Because of the unrelenting expansion of shingle, as time passed the sea continued to retreat, meaning that the warning light from the shore couldnt be seen clearly at sea. And so a second, taller lighthouse (this time made of brick) was constructed 10 years later. This managed to last another 150 years until it also fell victim to the expanding shingle.

Continued longshore drift remained a problem during the centuries that followed. And by 1901, another lighthouse was needed to replace one that had been built 100 years earlier.

Trinity House commissioned Patrick & Co of London to build a new, taller fourth lighthouse, approximately 150 feet high. This was much higher than the earlier building, indicative of their hope that this would last longer than its predecessors, says Jill.

This lighthouse was ceremonially opened by the Prince of Wales (later George V) in 1904. Its intermittent light, flashing every 10 seconds, could be seen for around 18 miles out to sea.

The aim of giving this lighthouse a greater lifespan would have worked out had the nearby power station not been built. Its height meant that the warning light would be obscured and so a new fifth and final lighthouse was built in the 1950s.

The old lighthouse was decommissioned in 1960 and since then it has been run as a tourist attraction and museum.

My father bought it in the 1980s and I run it today, says Jill. I fell in love with the building. Its a beautiful construction and possesses some stunning views. I think the views are what draw a lot of adults to come and visit us here, while the children love to come and count the 160 steps to the top floor. I really think that a trip to Dungeness isnt complete without a stop off here.

North Foreland Lighthouse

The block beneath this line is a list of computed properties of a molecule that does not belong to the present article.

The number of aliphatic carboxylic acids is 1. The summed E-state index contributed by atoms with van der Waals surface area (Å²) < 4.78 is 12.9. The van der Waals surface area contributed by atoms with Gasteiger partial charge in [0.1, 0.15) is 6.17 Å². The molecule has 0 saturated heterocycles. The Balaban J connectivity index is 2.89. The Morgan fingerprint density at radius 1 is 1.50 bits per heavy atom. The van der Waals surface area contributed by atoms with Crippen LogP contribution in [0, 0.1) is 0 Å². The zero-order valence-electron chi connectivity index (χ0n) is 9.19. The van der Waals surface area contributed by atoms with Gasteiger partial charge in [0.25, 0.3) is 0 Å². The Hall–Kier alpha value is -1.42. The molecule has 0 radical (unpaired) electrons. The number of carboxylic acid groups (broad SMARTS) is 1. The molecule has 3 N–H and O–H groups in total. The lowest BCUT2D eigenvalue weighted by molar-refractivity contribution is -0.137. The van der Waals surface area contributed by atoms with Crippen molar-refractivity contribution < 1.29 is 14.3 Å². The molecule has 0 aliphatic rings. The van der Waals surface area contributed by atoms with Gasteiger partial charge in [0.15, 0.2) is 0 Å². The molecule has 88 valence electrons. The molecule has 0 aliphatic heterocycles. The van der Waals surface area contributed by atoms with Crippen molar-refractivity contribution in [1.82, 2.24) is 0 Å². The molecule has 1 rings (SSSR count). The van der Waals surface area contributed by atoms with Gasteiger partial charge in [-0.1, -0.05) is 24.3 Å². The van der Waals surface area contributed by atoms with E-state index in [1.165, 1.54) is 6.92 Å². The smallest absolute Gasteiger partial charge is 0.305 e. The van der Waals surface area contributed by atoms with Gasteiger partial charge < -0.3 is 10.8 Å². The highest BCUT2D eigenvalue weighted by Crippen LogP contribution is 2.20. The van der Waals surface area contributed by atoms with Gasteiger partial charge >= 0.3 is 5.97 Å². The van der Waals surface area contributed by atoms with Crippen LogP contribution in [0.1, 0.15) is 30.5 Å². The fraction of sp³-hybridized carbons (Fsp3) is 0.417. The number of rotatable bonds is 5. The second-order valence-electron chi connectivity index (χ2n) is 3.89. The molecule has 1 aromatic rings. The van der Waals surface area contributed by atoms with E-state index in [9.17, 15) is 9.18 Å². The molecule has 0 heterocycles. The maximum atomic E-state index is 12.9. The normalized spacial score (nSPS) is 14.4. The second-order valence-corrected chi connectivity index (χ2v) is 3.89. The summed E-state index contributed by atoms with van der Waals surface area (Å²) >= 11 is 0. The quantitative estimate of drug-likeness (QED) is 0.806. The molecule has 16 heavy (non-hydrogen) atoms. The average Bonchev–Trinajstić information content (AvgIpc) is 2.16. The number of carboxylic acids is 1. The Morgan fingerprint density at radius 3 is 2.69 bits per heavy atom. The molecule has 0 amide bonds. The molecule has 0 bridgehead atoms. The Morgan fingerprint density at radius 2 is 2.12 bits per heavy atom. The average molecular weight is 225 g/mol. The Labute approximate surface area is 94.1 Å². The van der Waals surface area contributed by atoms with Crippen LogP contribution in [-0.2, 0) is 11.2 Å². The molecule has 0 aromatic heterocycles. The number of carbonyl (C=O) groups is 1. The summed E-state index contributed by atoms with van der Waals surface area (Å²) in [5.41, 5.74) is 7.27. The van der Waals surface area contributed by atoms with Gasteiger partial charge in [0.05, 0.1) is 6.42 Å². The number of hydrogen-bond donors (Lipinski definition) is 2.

01843 861 869

Satnav postcode: CT10 3NW

Youll find North Foreland Lighthouse on the coast at Kingsgate (just outside Broadstairs), perched atop the chalk cliffs.

The proximity of the Goodwin Sands to this part of our coastline is the reason why a lighthouse has been needed here. The sands are notoriously treacherous and over the centuries have claimed the lives of many sailors whose ships have been unfortunate enough to run aground here.

Theres actually been a lighthouse here for nearly 400 years, says Ted Borley, south east representative for the Lighthouse Keepers Association and local expert on North Foreland.

The first recorded mention was in 1636 when Charles I granted Sir John Meldrum license to continue and renew the lighthouse erected on the North Foreland.

Originally the lighthouse would have been quite a basic structure, probably just some kind of beacon, adds Ted. We know that Meldrum built a more solid timber house to replace this. This was coated in tar and unfortunately, but also perhaps unsurprisingly, it burnt down at a later point.

The beginnings of the current structure were put in place towards the end of the 17th century, when a 12 metre tall octagonal structure built of brick, stone and flint was constructed.

At first the light came from a coal fire which blazedall night in an iron grate on the roof, says Ted.

But conscious of burning the coal too quickly in the open air and fearful that rain might snuff the light out, in 1719 the top of this lighthouse was covered with a large lantern which contained sash windows.

The fire was kept bright by the bellows that the keepers blew throughout the night. But that didnt really work, says Ted. The ships complained that the light wasnt bright enough. Without exposure to the wind, the fire was burning less fiercely.

Sometime during 1730 the fire was exposed again and things stayed that way until the end of the 18th century, when considerable changes were made to North Foreland.

The lighthouse underwent some significant alterations and repairs, says Ted. Two stories of brick were built on the original structure, which raised it to a height of 100 feet, including the room at the top in which the lights were kept.

Although changes have taken place since, such as the introduction of electric lighting, the structure created then is pretty much the one that we see today.

And unlike the other lighthouses in thecounty, North Foreland remains in active service, although today it is fully automated.